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October 4, 2013 5:08 pm

New Iran Sanctions Should be Delayed Until Negotiations, State Department Official Says

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U.S. State Department official Wendy Sherman (pictured) said that it would be helpful if the U.S. Senate held off on additional Iranian sanctions before scheduled Western talks with Iran on Oct. 15 in Geneva. Photo: State Department.

JNS.orgU.S. State Department official Wendy Sherman, America’s lead negotiator with Iran, recommended that the U.S. Senate hold off on additional Iranian sanctions before scheduled Western talks with Iran on Oct. 15 in Geneva, Reuters reported.

Republican senators, however, slammed Sherman and said they plan to go ahead with Iran sanctions regardless of negotiations.

“The State Department should not aid and abet a European appeasement policy by pressuring the Senate to delay sanctions while the world’s leading sponsor of terrorism races toward a nuclear weapons capability,” U.S. Sen. Mark Kirk (R-IL), a leading advocate of sanctions, said in a statement.

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In an interview with Charlie Rose of PBS on Oct. 2, Israeli Prime Minister Benjamin Netanyahu said that all Iran sanctions should be maintained.

“The policy should be not to let Iran… wiggle away with a partial deal in which they make cosmetic concessions, you lift the sanctions or part of them. Once you do that, the sanction regime can collapse,” Netanyahu said.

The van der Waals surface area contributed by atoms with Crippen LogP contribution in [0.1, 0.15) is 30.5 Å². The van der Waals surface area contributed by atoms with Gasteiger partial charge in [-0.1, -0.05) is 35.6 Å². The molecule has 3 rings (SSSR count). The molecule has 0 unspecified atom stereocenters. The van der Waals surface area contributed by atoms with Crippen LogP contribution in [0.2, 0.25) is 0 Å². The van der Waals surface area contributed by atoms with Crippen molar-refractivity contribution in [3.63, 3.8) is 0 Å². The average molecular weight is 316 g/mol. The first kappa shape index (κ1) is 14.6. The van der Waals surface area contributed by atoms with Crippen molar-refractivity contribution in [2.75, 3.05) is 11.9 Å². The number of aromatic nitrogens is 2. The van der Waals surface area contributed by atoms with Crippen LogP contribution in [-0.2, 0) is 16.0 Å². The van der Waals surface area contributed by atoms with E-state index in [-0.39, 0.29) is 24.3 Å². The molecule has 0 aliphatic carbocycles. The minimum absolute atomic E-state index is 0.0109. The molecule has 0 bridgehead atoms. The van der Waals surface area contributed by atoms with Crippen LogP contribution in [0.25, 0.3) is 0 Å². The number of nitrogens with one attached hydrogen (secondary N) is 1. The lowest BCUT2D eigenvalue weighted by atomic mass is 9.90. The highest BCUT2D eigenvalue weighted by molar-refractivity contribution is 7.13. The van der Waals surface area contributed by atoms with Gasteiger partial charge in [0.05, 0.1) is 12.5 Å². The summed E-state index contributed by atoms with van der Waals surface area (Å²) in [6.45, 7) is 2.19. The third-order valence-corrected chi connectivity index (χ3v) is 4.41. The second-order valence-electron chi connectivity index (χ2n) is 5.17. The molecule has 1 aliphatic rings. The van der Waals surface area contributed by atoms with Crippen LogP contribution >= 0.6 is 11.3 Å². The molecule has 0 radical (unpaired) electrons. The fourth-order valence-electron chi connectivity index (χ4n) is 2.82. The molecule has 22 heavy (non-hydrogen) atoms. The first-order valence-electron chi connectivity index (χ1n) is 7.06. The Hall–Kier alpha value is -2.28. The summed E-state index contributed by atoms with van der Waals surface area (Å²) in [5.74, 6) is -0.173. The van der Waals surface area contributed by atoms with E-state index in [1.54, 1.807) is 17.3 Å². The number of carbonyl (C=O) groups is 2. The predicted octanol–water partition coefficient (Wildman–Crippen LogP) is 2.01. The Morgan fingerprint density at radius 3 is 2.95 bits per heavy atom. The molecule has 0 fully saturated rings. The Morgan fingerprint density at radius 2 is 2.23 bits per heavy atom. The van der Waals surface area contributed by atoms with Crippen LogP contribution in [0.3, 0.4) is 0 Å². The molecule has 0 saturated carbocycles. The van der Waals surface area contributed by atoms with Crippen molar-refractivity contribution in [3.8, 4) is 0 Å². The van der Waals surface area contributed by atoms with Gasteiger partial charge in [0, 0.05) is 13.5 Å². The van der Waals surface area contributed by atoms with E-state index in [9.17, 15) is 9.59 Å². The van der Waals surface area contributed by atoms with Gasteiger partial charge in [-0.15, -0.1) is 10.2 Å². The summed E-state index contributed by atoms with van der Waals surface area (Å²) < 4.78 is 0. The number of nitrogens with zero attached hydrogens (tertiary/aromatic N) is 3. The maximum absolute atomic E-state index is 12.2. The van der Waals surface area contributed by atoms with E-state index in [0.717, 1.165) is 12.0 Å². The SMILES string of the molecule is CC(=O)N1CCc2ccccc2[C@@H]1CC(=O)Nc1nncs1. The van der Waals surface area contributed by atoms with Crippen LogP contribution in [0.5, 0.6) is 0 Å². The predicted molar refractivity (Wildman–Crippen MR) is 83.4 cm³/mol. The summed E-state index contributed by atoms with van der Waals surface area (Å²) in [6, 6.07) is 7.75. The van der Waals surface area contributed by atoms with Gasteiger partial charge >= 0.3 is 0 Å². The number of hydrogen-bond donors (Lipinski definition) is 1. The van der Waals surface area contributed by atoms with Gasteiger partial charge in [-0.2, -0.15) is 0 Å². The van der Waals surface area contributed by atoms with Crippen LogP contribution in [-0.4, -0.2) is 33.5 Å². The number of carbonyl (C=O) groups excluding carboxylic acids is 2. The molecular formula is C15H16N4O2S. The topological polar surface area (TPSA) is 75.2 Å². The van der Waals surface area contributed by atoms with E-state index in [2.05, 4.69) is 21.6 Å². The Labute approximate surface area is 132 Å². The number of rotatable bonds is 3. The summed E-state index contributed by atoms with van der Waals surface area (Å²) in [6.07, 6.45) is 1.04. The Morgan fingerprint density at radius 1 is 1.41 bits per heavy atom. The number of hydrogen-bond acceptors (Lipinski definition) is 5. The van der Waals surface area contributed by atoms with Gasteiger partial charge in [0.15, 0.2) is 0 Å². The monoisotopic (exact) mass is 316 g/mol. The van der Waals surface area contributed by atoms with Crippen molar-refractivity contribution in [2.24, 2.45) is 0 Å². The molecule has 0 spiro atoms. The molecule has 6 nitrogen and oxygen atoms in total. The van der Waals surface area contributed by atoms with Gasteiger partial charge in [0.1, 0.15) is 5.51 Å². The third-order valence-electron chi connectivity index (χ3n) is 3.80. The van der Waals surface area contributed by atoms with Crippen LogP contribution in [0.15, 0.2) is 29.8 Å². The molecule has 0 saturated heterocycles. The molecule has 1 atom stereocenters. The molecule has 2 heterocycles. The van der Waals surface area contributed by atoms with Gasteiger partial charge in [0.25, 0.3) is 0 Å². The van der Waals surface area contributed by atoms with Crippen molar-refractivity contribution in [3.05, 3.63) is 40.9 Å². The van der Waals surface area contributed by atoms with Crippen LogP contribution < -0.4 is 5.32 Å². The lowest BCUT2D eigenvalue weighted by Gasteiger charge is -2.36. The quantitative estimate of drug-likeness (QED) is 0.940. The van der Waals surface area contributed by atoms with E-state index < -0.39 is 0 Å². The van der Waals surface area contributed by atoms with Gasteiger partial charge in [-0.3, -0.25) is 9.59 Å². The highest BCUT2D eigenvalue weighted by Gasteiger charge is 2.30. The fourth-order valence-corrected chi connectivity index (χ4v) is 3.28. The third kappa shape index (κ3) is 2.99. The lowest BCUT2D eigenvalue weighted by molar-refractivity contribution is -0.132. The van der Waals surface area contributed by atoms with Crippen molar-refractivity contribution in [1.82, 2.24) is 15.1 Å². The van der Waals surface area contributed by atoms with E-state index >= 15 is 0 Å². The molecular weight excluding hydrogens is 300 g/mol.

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  • JOHN TRAIN

    I LIVED WITH THE IRANIANS> THE US SHOULD DEMAND THE HIGH STANDARD FOR ANY POSSIBLE DEAL, AS OUTLINED BY THE FOREIGN POLICY INSTITUTE’S ROBERT ZARATE.

    What does this mean in practice?

    “1. Any Iranian nuclear deal should require ‘zero enrichment’ to close off Iran’s path to a nuclear bomb using centrifuges to produce weapons-usable high enriched uranium….
    2. Any Iranian nuclear deal should require ‘zero reprocessing’ to close off Iran’s path to a nuclear bomb using plutonium that could be separated from a reactor’s spent nuclear fuel….
    3. Any Iranian nuclear deal should require Iran to fully comply with its international obligations through ‘complete and total transparency’—that is, by allowing nuclear inspection activities far beyond those required by its NPT-required IAEA safeguards agreement.”

    If Rouhani can agree to such terms and get the rest of the Iranian establishment, led by Ayatollah Khamenei, to go along, then he is what he seems to be-a true moderate who is interested in de-escalating the confrontation between Iran and the West.

    IF NOT, ROUHANI IS UP TO HIS OLD TRICKS-USING NEGOTIATIONS TO BUY TIME FOR THE NUCLEAR PROGRAM TO DEVELOP, AS HE HAS PREVIOUSLY ADMITTED TO DOING.

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